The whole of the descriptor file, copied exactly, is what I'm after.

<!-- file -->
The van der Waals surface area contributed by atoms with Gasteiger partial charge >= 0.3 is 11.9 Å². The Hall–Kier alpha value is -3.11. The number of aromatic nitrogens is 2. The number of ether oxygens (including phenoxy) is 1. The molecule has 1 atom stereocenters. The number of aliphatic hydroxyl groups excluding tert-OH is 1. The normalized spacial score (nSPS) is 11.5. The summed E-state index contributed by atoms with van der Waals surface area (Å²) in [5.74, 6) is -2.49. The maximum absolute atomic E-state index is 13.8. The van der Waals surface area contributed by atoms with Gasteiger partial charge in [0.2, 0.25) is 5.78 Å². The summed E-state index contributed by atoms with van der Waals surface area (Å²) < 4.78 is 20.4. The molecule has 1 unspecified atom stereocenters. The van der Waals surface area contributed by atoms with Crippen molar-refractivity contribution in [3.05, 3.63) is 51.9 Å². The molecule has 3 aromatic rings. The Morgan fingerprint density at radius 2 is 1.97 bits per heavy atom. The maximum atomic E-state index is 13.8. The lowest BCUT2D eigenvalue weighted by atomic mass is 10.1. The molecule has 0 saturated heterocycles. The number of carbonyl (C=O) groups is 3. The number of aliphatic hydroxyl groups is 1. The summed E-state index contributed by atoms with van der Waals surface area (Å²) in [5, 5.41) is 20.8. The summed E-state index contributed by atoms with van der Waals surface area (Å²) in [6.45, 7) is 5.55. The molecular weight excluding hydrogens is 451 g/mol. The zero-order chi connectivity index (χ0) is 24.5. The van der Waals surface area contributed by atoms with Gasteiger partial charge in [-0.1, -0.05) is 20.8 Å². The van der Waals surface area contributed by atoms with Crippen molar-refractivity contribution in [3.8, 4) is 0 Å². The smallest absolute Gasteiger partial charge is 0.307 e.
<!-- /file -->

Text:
The van der Waals surface area contributed by atoms with Gasteiger partial charge >= 0.3 is 11.9 Å². The Hall–Kier alpha value is -3.11. The number of aromatic nitrogens is 2. The number of ether oxygens (including phenoxy) is 1. The molecule has 1 atom stereocenters. The number of aliphatic hydroxyl groups excluding tert-OH is 1. The normalized spacial score (nSPS) is 11.5. The summed E-state index contributed by atoms with van der Waals surface area (Å²) in [5.74, 6) is -2.49. The maximum absolute atomic E-state index is 13.8. The van der Waals surface area contributed by atoms with Gasteiger partial charge in [0.2, 0.25) is 5.78 Å². The summed E-state index contributed by atoms with van der Waals surface area (Å²) < 4.78 is 20.4. The molecule has 1 unspecified atom stereocenters. The van der Waals surface area contributed by atoms with Crippen molar-refractivity contribution in [3.05, 3.63) is 51.9 Å². The molecule has 3 aromatic rings. The Morgan fingerprint density at radius 2 is 1.97 bits per heavy atom. The maximum atomic E-state index is 13.8. The lowest BCUT2D eigenvalue weighted by atomic mass is 10.1. The molecule has 0 saturated heterocycles. The number of carbonyl (C=O) groups is 3. The number of aliphatic hydroxyl groups is 1. The summed E-state index contributed by atoms with van der Waals surface area (Å²) in [5, 5.41) is 20.8. The summed E-state index contributed by atoms with van der Waals surface area (Å²) in [6.45, 7) is 5.55. The molecular weight excluding hydrogens is 451 g/mol. The zero-order chi connectivity index (χ0) is 24.5. The van der Waals surface area contributed by atoms with Gasteiger partial charge in [-0.1, -0.05) is 20.8 Å². The van der Waals surface area contributed by atoms with Crippen molar-refractivity contribution in [3.8, 4) is 0 Å². The smallest absolute Gasteiger partial charge is 0.307 e.